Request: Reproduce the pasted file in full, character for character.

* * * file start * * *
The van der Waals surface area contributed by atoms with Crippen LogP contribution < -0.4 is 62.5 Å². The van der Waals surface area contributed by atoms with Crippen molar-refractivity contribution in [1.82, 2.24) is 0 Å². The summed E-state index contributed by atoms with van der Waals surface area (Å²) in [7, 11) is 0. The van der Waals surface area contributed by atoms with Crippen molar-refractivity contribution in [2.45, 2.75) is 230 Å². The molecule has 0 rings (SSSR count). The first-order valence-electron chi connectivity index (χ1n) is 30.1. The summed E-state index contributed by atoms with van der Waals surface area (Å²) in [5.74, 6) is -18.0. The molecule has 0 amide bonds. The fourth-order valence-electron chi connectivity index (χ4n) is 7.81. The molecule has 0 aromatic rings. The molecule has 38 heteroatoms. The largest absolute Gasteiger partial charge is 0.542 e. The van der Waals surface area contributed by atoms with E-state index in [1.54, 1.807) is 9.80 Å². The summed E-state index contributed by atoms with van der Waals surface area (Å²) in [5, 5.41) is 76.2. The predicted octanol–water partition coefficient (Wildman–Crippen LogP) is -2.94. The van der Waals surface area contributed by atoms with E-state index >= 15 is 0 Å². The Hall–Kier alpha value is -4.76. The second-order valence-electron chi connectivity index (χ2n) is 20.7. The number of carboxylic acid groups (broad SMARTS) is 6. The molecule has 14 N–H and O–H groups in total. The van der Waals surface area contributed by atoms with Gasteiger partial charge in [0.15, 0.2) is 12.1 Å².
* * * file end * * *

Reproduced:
The van der Waals surface area contributed by atoms with Crippen LogP contribution < -0.4 is 62.5 Å². The van der Waals surface area contributed by atoms with Crippen molar-refractivity contribution in [1.82, 2.24) is 0 Å². The summed E-state index contributed by atoms with van der Waals surface area (Å²) in [7, 11) is 0. The van der Waals surface area contributed by atoms with Crippen molar-refractivity contribution in [2.45, 2.75) is 230 Å². The molecule has 0 rings (SSSR count). The first-order valence-electron chi connectivity index (χ1n) is 30.1. The summed E-state index contributed by atoms with van der Waals surface area (Å²) in [5.74, 6) is -18.0. The molecule has 0 amide bonds. The fourth-order valence-electron chi connectivity index (χ4n) is 7.81. The molecule has 0 aromatic rings. The molecule has 38 heteroatoms. The largest absolute Gasteiger partial charge is 0.542 e. The van der Waals surface area contributed by atoms with E-state index in [1.54, 1.807) is 9.80 Å². The summed E-state index contributed by atoms with van der Waals surface area (Å²) in [5, 5.41) is 76.2. The predicted octanol–water partition coefficient (Wildman–Crippen LogP) is -2.94. The van der Waals surface area contributed by atoms with E-state index >= 15 is 0 Å². The Hall–Kier alpha value is -4.76. The second-order valence-electron chi connectivity index (χ2n) is 20.7. The number of carboxylic acid groups (broad SMARTS) is 6. The molecule has 14 N–H and O–H groups in total. The van der Waals surface area contributed by atoms with Gasteiger partial charge in [0.15, 0.2) is 12.1 Å².